Shared Medical Appointments
In the early 1990’s, a middle-aged health psychologist, Ed Noffsinger, Ph.D., developed a serious illness—pulmonary hypertension. For a period of several years he found himself exhausted, lying in bed for days, barely able to breathe. As time wore on, he felt angry, alone, and frightened. His wife was sympathetic, but she was taking care of their three young children and her ill father. She didn’t have much time or attention to listen to Ed’s fears and concerns. Also, he was very frustrated with the health care system. It was hard to get into to see his doctor and when he did, his visits were too short. He realized what he needed—good access to medical care, longer visits, and emotional support from other patients with similar concerns. From his experience as a patient, the concept of “shared” or group medical visits was born!
These shared visits consist of a group of 8-12 patients of a physician, who meet with their doctor for a 90-minute visit. Typically, groups of patients with similar medical conditions, such as diabetes, heart disease, headache, Parkinson’s disease, congestive heart failure, back problems, chronic pain, or Rheumatoid Arthritis are paired together. At these visits, each patient’s medical concerns are addressed by their physician in the group setting. The provider is able to educate his or her patients about medications, symptoms, and treatments. At the same time, patients are able to listen and learn from each other. A health psychologist moderates this extended appointment, with the doctor’s medical assistant or nurse available for injections or other health maintenance.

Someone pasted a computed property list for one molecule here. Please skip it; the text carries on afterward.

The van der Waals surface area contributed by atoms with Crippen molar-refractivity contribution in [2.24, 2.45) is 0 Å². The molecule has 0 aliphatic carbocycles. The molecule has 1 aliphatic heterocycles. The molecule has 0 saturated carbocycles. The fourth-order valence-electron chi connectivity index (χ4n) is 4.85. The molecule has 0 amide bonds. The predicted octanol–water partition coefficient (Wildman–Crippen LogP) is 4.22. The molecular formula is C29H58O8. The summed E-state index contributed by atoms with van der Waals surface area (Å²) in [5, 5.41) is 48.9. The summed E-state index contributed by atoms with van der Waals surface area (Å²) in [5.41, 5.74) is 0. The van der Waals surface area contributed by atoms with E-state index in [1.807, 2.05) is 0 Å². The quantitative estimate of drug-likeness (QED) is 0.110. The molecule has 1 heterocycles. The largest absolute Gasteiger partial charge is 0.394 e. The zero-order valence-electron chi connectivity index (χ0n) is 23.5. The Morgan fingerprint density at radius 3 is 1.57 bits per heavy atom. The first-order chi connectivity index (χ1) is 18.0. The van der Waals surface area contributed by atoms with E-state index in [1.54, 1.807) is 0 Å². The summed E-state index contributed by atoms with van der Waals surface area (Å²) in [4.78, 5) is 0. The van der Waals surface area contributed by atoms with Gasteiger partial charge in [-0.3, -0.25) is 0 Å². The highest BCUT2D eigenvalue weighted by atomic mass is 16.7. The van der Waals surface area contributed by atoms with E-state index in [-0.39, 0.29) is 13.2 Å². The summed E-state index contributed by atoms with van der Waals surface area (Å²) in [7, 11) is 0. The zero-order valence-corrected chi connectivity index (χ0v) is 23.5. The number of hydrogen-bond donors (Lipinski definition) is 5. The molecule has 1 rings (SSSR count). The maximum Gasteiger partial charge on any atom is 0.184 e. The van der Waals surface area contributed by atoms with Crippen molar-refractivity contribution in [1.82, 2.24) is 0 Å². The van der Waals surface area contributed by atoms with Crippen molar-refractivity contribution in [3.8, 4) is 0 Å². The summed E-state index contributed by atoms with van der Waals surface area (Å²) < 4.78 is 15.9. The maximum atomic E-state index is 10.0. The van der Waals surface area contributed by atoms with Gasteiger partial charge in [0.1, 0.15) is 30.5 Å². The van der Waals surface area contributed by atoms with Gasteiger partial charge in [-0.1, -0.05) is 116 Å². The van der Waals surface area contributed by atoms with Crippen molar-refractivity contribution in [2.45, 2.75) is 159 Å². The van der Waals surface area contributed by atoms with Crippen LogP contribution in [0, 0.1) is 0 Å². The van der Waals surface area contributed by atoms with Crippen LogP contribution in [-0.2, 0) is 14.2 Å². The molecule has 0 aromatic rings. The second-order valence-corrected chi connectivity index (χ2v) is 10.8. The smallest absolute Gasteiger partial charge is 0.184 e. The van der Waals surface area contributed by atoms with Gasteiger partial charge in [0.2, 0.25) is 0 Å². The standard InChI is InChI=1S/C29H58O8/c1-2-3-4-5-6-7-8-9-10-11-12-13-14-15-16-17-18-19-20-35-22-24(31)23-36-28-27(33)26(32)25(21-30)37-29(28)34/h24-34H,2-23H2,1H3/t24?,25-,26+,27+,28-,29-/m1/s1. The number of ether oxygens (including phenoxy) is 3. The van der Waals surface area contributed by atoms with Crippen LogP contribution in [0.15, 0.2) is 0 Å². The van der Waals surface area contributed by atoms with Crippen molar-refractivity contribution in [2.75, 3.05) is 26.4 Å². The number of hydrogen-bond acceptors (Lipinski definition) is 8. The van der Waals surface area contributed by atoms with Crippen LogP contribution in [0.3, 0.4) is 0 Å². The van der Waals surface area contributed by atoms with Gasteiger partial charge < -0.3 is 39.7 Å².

In the mid-2000’s, I helped facilitate a variety of Shared Medical Appointments (SMAs) with medical specialists for patients with Rheumatoid Arthritis (RA), Diabetes, Multiple Sclerosis, Migraines, and back pain. Adults with these chronic health problems are hungry for contact with others who struggle with the same condition.
Doctors can provide education and medication, but fellow patients can provide hope and encouragement.
Interestingly, large sophisticated health care systems like the Cleveland Clinic, Harvard Vanguard Health, Dartmouth-Hitchcock Medical Center, and the Veterans Health Administration have instituted these programs to provide patients with chronic illness better access and more time with their providers, and emotional and practical support from fellow patients.
In the 21st century, the previous gold standard of healthcare—the individual visit with a health care provider is evolving into many new forms of care that focus on improving the patient experience, quality of care, and better access—telemedicine using Skype, “E-visits” using email, urgent care clinics, multi-disciplinary teams that focus on specific illnesses and conditions, health “Apps” that monitor physiological indicators, and now, Shared Medical Appointments. I believe that as patients, we will have the opportunity to explore these new ways of receiving care and learning how to live happier and healthier lives.